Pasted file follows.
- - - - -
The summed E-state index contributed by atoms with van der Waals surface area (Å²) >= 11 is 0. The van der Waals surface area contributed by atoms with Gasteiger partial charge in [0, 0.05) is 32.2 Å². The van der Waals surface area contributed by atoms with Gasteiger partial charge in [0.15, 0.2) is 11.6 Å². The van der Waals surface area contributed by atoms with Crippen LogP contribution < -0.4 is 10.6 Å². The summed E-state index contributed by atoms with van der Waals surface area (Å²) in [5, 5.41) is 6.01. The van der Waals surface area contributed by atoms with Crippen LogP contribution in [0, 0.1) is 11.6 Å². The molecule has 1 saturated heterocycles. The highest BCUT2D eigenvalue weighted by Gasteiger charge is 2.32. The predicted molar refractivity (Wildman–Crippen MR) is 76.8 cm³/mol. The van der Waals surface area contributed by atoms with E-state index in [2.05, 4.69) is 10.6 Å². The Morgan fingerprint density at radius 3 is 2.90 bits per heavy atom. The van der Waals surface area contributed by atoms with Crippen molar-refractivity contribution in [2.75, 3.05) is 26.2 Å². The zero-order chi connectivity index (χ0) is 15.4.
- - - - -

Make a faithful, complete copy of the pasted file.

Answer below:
The summed E-state index contributed by atoms with van der Waals surface area (Å²) >= 11 is 0. The van der Waals surface area contributed by atoms with Gasteiger partial charge in [0, 0.05) is 32.2 Å². The van der Waals surface area contributed by atoms with Gasteiger partial charge in [0.15, 0.2) is 11.6 Å². The van der Waals surface area contributed by atoms with Crippen LogP contribution < -0.4 is 10.6 Å². The summed E-state index contributed by atoms with van der Waals surface area (Å²) in [5, 5.41) is 6.01. The van der Waals surface area contributed by atoms with Crippen LogP contribution in [0, 0.1) is 11.6 Å². The molecule has 1 saturated heterocycles. The highest BCUT2D eigenvalue weighted by Gasteiger charge is 2.32. The predicted molar refractivity (Wildman–Crippen MR) is 76.8 cm³/mol. The van der Waals surface area contributed by atoms with E-state index in [2.05, 4.69) is 10.6 Å². The Morgan fingerprint density at radius 3 is 2.90 bits per heavy atom. The van der Waals surface area contributed by atoms with Crippen molar-refractivity contribution in [2.75, 3.05) is 26.2 Å². The zero-order chi connectivity index (χ0) is 15.4.